My key callout here is to act as soon as those signs are recognized. Also, on a final note, Mayzent can be initiated in a two-step onboarding process, and Alongside Mayzent is a dedicated support program that can be integrated into practice to help patients get started on Mayzent.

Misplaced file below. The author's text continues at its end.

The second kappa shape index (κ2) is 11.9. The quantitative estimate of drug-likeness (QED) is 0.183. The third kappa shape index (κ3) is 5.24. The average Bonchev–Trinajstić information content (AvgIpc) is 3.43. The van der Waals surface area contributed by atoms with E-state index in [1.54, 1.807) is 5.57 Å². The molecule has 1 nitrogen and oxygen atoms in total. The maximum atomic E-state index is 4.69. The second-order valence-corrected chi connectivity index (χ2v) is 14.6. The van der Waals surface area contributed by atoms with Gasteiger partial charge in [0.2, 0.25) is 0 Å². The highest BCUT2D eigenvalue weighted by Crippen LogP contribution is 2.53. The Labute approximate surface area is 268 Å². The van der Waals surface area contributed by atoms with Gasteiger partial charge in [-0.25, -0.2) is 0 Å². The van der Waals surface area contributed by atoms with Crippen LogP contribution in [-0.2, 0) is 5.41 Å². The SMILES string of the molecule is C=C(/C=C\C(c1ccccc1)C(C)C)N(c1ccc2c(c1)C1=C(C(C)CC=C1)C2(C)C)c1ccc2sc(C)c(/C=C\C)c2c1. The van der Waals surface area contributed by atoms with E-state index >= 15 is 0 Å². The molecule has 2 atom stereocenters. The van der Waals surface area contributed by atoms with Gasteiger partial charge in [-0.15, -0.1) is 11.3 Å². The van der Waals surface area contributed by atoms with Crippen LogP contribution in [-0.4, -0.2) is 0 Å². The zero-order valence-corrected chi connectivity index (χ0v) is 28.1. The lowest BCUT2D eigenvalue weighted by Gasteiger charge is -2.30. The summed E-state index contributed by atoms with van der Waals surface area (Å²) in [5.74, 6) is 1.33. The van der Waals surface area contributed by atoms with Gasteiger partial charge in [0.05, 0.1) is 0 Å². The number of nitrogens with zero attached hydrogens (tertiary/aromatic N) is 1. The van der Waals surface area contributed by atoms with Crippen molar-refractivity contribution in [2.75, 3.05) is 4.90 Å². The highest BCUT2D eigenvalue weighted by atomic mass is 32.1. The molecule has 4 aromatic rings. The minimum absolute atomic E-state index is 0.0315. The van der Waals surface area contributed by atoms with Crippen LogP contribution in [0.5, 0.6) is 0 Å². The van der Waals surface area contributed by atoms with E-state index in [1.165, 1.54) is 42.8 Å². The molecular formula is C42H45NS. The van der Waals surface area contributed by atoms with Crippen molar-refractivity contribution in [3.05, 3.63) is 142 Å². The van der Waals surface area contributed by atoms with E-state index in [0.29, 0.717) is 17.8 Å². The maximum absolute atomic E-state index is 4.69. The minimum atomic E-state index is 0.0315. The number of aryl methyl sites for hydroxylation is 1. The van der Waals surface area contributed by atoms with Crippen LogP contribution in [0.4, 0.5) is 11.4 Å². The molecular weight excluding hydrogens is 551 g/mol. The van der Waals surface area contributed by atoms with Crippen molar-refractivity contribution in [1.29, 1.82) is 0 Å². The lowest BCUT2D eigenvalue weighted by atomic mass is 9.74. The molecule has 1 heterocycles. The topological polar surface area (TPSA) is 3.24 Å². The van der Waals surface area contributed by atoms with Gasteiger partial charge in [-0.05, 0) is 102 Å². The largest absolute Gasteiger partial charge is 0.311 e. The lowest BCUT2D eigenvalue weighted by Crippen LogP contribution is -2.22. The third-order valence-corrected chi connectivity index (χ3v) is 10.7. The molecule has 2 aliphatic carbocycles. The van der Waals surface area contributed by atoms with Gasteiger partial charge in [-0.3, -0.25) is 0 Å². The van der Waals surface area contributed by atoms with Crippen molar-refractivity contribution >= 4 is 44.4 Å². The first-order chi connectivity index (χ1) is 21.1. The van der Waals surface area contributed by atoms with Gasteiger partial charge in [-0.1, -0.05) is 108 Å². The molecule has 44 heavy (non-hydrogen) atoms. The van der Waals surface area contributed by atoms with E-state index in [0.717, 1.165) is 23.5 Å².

And now, let's take a final look at the additional Mayzent important safety information. Respiratory effects. Mayzent may cause a decline in pulmonary function. Spirometric evaluation of respiratory function should be performed during therapy if clinically warranted. Liver injury. Elevation of transaminases may occur in patients taking Mayzent. Before starting treatment, obtain liver transaminase and bilirubin levels. Closely monitor patients with severe hepatic impairment. Patients who develop symptoms suggestive of hepatic dysfunction should have liver enzymes checked, and Mayzent should be discontinued if significant liver injury is confirmed. Cutaneous malignancies. The risk of cutaneous malignancies, including basal cell carcinoma, BCC, squamous cell carcinoma, SCC, and melanoma is increased in patients treated with S1P modulators. Use of Mayzent has been associated with an increased risk of BCC and SCC. Cases of other cutaneous malignancies, including melanoma, have also been reported in patients treated with Mayzent and in patients treated with another S1P modulator. Skin examinations are recommended at the start of treatment, and periodically thereafter for all patients. Monitor for suspicious skin lesions and promptly evaluate any that are observed. Exposure to sunlight and ultraviolet light should be limited by wearing protective clothing and using a sunscreen with high protection factor. Concomitant phototherapy with UVB radiation or PUVA photochemotherapy is not recommended. Increased blood pressure. Increase in systolic and diastolic pressure was observed about 1 month after initiation of treatment, and persisted with continued treatment. During therapy, blood pressure should be monitored and managed appropriately. Fetal risk. Based on animal studies, Mayzent may cause fetal harm. Women of childbearing potential should use effective contraception to avoid pregnancy during and for 10 days after stopping Mayzent therapy. There is a pregnancy exposure registry that monitors pregnancy outcomes in women exposed to Mayzent during pregnancy. Healthcare providers are encouraged to enroll pregnant patients, or pregnant women may register themselves in the MotherToBaby pregnancy study in Multiple Sclerosis by calling 1-877-311-8972, sending an email to email@example.com, or visiting www.mothertobaby.org/join-study. Posterior reversible encephalopathy syndrome, PRES. Rare cases of PRES have been reported in patients receiving an S1P receptor modulator. Such events have not been reported for patients treated with Mayzent in clinical trials.